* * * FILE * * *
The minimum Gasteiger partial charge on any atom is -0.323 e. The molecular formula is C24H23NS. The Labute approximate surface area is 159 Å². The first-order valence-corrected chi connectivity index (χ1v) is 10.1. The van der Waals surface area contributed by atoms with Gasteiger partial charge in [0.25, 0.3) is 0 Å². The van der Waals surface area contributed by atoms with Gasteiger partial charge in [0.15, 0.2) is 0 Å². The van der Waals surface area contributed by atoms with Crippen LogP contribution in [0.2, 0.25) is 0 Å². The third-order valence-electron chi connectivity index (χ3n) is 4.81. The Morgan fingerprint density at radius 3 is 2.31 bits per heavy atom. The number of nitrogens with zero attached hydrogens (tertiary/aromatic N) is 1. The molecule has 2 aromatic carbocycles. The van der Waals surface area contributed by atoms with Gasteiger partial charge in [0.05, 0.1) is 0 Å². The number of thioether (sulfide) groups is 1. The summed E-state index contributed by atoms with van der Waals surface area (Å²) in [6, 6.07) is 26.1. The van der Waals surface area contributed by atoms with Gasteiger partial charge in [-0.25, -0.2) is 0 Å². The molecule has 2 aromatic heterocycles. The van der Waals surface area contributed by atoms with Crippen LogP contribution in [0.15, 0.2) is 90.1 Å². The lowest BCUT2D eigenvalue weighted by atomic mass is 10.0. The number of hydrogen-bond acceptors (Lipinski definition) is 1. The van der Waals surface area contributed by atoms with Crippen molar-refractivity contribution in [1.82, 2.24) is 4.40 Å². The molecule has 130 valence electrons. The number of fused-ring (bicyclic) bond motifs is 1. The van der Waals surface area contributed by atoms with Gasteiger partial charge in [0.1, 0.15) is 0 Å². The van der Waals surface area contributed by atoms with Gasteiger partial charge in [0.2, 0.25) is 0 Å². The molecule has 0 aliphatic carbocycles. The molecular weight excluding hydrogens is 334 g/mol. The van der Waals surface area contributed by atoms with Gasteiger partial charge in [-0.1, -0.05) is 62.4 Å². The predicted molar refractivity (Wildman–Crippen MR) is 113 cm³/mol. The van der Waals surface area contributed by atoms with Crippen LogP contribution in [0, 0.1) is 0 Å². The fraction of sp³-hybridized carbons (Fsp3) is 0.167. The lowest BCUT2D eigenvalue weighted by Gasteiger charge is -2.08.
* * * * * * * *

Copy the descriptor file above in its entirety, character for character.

The minimum Gasteiger partial charge on any atom is -0.323 e. The molecular formula is C24H23NS. The Labute approximate surface area is 159 Å². The first-order valence-corrected chi connectivity index (χ1v) is 10.1. The van der Waals surface area contributed by atoms with Gasteiger partial charge in [0.25, 0.3) is 0 Å². The van der Waals surface area contributed by atoms with Gasteiger partial charge in [0.15, 0.2) is 0 Å². The van der Waals surface area contributed by atoms with Crippen LogP contribution in [0.2, 0.25) is 0 Å². The third-order valence-electron chi connectivity index (χ3n) is 4.81. The Morgan fingerprint density at radius 3 is 2.31 bits per heavy atom. The number of nitrogens with zero attached hydrogens (tertiary/aromatic N) is 1. The molecule has 2 aromatic carbocycles. The van der Waals surface area contributed by atoms with Gasteiger partial charge in [0.05, 0.1) is 0 Å². The number of thioether (sulfide) groups is 1. The summed E-state index contributed by atoms with van der Waals surface area (Å²) in [6, 6.07) is 26.1. The van der Waals surface area contributed by atoms with Gasteiger partial charge in [-0.25, -0.2) is 0 Å². The molecule has 2 aromatic heterocycles. The van der Waals surface area contributed by atoms with Crippen LogP contribution in [0.15, 0.2) is 90.1 Å². The lowest BCUT2D eigenvalue weighted by atomic mass is 10.0. The number of hydrogen-bond acceptors (Lipinski definition) is 1. The van der Waals surface area contributed by atoms with Crippen molar-refractivity contribution in [1.82, 2.24) is 4.40 Å². The molecule has 130 valence electrons. The number of fused-ring (bicyclic) bond motifs is 1. The van der Waals surface area contributed by atoms with Gasteiger partial charge in [0.1, 0.15) is 0 Å². The van der Waals surface area contributed by atoms with Gasteiger partial charge in [0.2, 0.25) is 0 Å². The molecule has 0 aliphatic carbocycles. The molecular weight excluding hydrogens is 334 g/mol. The van der Waals surface area contributed by atoms with Gasteiger partial charge in [-0.1, -0.05) is 62.4 Å². The predicted molar refractivity (Wildman–Crippen MR) is 113 cm³/mol. The van der Waals surface area contributed by atoms with Crippen LogP contribution in [0, 0.1) is 0 Å². The fraction of sp³-hybridized carbons (Fsp3) is 0.167. The lowest BCUT2D eigenvalue weighted by Gasteiger charge is -2.08.